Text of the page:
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George Mitchell: Holidays in Scotland are great, but why are they so expensive?

One of the many impressive houses in Carrbridge.
One of the many impressive houses in Carrbridge.

I get it why our governments have been, for some months, encouraging us to holiday at home, or staycation as it’s now called.

We do really have a lot to offer, even if the weather is not exactly tropical. Mind you, if you stick to the old saying, you can’t go wrong: “If you don’t like the weather in Scotland, just wait 10 minutes.”

To be fair, the weather was fine on my recent trip to the Highlands; we had sun, rain, mist and cloud, all mixed together. Classic summer weather!

One gripe though, it’s all just too expensive. Maybe that’s unfair of me. I’m probably too used to booking accommodation and paying for food in far-flung off-grid places around the globe. Still, I think the average family would balk at the cost of a week or two in our country as opposed to a package holiday in a European resort.

Royal Deeside and the surrounding Highlands are my favourite places in Scotland. I never tire of going there.

So, off Lina and I headed. We drove cross country out past Ballater and of course I simply had to drive the classic A939 road. I did it last two years ago, and it never fails to take my breath away.

George is a big fan of the Lecht Road.

The A939, also known as the Lecht Road, was built in 1745 and is just under 60 miles long. At its highest point at just over 2,000ft, with scenery to die for, it’s an awesome drive of bumps and twists and turns. Do it. But take your time, stop, get out, take photos, and just breath it in.

Ending up in Tomintoul, we walked its charming streets and quaint square. I felt the modern hectic world melt away. It was good for the soul.

We based ourselves in the small village of Carrbridge. Famous for probably two things, firstly it’s where the world’s porridge-making championships take place. Of course, there’s also the old packhorse bridge itself. Dating back to 1717 it is the oldest stone bridge in the Highlands, so I had to include a photo of it. Stunning, isn’t it?

The iconic bridge.

I love Carrbridge, it’s still genuinely authentic. Not spoiled with mass tourism that I’m sorry to say Aviemore is. That’s my view anyway.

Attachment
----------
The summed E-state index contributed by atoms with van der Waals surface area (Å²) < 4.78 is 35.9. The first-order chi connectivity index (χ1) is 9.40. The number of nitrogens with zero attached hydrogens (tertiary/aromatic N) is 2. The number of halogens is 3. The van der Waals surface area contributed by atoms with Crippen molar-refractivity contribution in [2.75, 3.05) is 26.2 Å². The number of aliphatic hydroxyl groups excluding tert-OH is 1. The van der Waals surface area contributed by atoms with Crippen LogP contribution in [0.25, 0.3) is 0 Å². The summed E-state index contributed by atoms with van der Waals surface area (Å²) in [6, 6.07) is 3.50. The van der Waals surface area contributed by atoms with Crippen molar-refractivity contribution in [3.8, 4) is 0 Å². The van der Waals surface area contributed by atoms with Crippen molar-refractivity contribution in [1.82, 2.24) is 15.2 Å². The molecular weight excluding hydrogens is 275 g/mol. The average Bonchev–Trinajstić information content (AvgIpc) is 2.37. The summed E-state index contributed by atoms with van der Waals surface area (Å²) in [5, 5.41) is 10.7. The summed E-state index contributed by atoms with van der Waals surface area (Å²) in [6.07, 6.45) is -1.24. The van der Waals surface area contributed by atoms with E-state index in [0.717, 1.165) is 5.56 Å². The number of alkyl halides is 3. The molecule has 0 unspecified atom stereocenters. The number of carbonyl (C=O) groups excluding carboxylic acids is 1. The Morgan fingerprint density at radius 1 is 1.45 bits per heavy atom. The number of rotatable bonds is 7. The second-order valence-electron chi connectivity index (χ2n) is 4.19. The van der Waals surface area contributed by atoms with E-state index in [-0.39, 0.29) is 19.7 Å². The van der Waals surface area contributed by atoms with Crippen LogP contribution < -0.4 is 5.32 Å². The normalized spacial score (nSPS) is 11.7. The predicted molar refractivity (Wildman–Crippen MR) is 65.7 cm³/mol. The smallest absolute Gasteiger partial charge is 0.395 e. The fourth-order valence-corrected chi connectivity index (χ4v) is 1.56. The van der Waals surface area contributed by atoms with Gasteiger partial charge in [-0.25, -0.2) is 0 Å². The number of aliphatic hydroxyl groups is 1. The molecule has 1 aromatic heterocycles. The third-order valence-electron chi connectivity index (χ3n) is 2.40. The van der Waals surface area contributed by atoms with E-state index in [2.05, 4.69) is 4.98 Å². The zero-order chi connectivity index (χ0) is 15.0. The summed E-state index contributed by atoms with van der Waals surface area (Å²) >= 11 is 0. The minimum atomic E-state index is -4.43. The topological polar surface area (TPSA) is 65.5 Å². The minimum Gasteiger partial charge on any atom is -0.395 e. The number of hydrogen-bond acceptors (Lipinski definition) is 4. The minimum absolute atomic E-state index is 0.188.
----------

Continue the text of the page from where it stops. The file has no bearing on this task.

Early morning, I wandered down to the solitary shop in the village and bought my P&J. Walking back, few were up yet. I stopped and took photos of the old original houses. “They don’t make ’em like that anymore,” I said to myself.

There was one wee cottage with a beautiful garden full of lavender and numerous other plants. It looked like a scene from a bygone era. I imagined Margaret Rutherford as Miss Marple with a big hat on, out tending her flowerbeds and offering a jolly “Good morning!” as she waved at me before going back to her chores.

There are numerous options for accommodation in Carrbridge and all around. We opted for An-Sealgair B&B. The owners Scott and Jadine could not have been more helpful. A comfy bed, peace and quiet, a great cooked breakfast which we consumed sitting out at the back garden patio, it was bliss. Jasper the cat even joined us in the evenings for serious attention from Lina.

When we arrived and Scott started to tell me about the internet password, I said “no thanks”. I went off-grid for three days – no news, no emails, no writing.

Fancy a trip away in this neck of the woods? I highly recommend Carrbridge as a base, and Scott and Jadine’s B&B. You’ll find them on www.booking.com

The wonderful bonus of staying at our B&B was the following. Open the gate in the small back garden and you step out directly into an ancient Highland forest.

Picturesque Glencharnoch Wood is ‘heaven to walk through’.

Owned by the Woodland Trust, Glencharnoch Wood is a gem. Stuffed full of pine and birch, rowan and juniper, all manner of birds and deer, and most importantly – no people and no plastic waste. It was heaven to walk through, which I did twice each day.